In the 1890s, financier J. Pierpont Morgan began building a collection of art, rare books, manuscripts, and artifacts that would surpass anything previously known in the United States. In 1902, he commissioned Charles McKim, the nation's most prominent architect, to build a library to house his treasures. There remained, however, the problem of organizing his grwoing acquisitions, which had until that time been stored in the basement of his Madison Avenue mansion. Enter his nephew, Junius, a student at Princeton and an aesthete much interested in art and books.
Junius had made the acquaintance of a young librarian at Princeton, Belle Da Costa Greene, who was a knowledgeable cataloguer with a particular interest in old and rare books. He brought the young woman, then barely 20, to meet his formidable uncle on a fateful day in 1905. The senoir Morgan, impressed by the young woman's intelligence--and no doubt attracted by her beauty--hired her to put his collection in order. Belle accepted his offer, and spent the next three years cataloguing treasures that would make any librarian weak with envy.
Bellle Da Costa Greene was very much a self-made woman. Raised in Washington, D.C., in an educated, middle class family, she had not attended college but hadreceived all of her library training on the job at Princeton University. She was, by all account, extremely intelligent, shrewd, vivacious, socially adept, independent, charming, and beautiful. She also had a secret: she was an African-American who was "passing" as white. Her father was Richard Greener, the first African-American to graduate from Harvard and the dean of the law school at Howard University. Greener and Belle's mother, Genevieve, has separated when she was a child. The very light-skinned Genevieve dropped the "r" from her prominent husband's last name and began to pass herself and her children as white, not because she was ashamed--she herself was a daughter of Washington's black bourgeoisie--but because she pragmatically realized they would have far more opportunities open to them if they were believed to be white. Belle added "Da Costa" to her name (her original middle name was Marion) and put it about that she was of Portuguese descent, accounting for her olive complexion and curly dark hair.
By 1908, Belle had won Morgan's confidence in her knowledge and abilities, and he began sending her to Europe to purchase books, and especially illuminated manuscripts, for his collection. Belle became a major figure in the international art scene: already strikingly beautiful, she dressed fashionably, declaring famously, "Just because I am a librarian doesn't mean I have to dress like one." She sought to learn from prominent scholars, including Sidney Cockerell and Bernard Berenson, the latter of whom she counted mong her lovers.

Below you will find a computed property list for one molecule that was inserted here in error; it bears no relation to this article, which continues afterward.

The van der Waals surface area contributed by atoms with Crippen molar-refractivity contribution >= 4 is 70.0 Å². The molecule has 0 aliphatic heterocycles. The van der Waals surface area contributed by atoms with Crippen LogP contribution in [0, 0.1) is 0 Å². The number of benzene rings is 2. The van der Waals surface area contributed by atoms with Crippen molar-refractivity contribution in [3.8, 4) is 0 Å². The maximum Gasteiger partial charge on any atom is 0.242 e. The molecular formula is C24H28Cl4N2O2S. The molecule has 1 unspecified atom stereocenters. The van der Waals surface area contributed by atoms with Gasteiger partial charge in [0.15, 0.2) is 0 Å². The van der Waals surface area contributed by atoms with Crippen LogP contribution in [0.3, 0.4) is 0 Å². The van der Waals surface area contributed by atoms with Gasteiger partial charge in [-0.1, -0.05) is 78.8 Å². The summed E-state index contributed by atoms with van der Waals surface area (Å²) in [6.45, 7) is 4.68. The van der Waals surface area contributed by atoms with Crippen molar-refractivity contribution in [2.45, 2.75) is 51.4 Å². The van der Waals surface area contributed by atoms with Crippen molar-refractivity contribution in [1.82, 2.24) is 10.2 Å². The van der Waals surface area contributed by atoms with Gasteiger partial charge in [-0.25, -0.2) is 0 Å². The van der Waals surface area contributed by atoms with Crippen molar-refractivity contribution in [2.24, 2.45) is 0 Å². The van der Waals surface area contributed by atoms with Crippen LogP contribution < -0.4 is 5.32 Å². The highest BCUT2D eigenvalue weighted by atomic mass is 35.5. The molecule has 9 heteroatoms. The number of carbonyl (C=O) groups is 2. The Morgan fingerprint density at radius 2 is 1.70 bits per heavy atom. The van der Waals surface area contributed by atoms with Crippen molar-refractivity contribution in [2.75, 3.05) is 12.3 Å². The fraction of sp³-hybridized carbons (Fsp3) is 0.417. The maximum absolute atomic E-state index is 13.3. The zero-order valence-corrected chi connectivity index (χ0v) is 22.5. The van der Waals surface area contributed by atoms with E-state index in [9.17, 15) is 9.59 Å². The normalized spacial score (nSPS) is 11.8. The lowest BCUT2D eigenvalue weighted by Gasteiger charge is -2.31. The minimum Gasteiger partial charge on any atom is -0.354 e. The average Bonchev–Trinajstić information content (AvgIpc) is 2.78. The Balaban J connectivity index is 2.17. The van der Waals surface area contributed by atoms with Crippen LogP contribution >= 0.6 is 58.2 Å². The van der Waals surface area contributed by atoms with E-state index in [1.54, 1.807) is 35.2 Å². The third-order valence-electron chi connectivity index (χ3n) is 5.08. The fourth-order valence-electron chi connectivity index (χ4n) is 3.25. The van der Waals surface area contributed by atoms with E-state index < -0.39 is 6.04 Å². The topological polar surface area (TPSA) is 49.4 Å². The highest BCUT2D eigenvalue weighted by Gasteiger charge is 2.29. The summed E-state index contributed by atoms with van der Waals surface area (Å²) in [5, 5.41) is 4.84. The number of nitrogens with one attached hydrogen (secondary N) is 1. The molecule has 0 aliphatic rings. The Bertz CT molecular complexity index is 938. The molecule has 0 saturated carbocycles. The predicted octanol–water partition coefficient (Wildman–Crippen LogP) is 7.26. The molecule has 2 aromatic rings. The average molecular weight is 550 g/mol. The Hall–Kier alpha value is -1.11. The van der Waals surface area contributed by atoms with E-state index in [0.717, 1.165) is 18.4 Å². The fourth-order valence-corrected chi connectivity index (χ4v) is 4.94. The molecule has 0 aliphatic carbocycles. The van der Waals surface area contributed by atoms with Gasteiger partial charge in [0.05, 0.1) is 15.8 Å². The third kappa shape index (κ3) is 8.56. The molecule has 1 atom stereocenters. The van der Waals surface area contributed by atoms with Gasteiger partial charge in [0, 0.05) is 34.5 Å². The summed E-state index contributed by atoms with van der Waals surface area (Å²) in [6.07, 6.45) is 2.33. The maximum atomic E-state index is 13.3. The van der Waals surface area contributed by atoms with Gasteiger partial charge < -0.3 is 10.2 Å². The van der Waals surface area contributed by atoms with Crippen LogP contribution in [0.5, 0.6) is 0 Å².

The Da Costa Hours. Image courtesy of the Morgan Library.
When J. P. Morgan died in 1913, he left Belle $50,000--the equivalent of $800,000 in today's money--effectively making her financially independent for life. Fortunately his son, Jack, recognized Belle's worth to the Morgan collection and asked her to stay on and to continue acquiring treasures. In 1924, Jack Morgan established the Morgan Library as a public reference library and art collection, and named Belle as its director. She held that position for the next 24 years, until her reitrement in 1948.
Given the depth, breadth, and stature of the Morgan Collection, it is difficult to overstate Belle's influence on American art and antiquarian book world. Her acquisitions and stewardship continue to benefit us today, as seen in the recent manuscript exhibitions at the Morgan.
She was not the only woman in a prominent position at the Morgan. Bookbinder Marguerite Duprez Lahey kept a much lower profile, but was responsible for the luxurious bindings and solander cases that housed many of Morgan's finest books and manuscripts. A friend of Belle Greene, she first began working for Morgan in 1911, and continued to do so, nearly excelusively for over 30 years. A graduate of Brooklyn and Adelphi College, she served a two-year apprenticeship in at New York's Old Chelsea Bindery and went on to study bookbinding with Paris masters, particularly Jules Domont. Little seems to be known of her life outside her work: She was fron Virginia, and a 1937 article in Time magazine describes her as "a slender blonde." It was noted with interest that she was left handed, often considered an impediment among artisans of her trade. Quietly toiling in her studio, she did all the work of binding herself, selecting an preparing the finest levant morocco, sewing the pages, pasting, mounting, pressing, tooling, and finishing the bindings. A 1937 exhibition at the Morgan showcased 150 of her creations for the library's manuscripts.
At a time when few women worked outside the home, and far fewer attained professional prominence, Belle and Marguerite rose to the heights of their chosen fields, gaining the respect of their collegaues, competitors, and patrons. It is a pity so few know of them today. I was frankly appalled that I had never heard of Belle Da Costa Greene when I was in library school--talk about an inspiring role model. A recent biography, An Illuminated Life, will perhaps raise awareness of her story, I highly recommend it.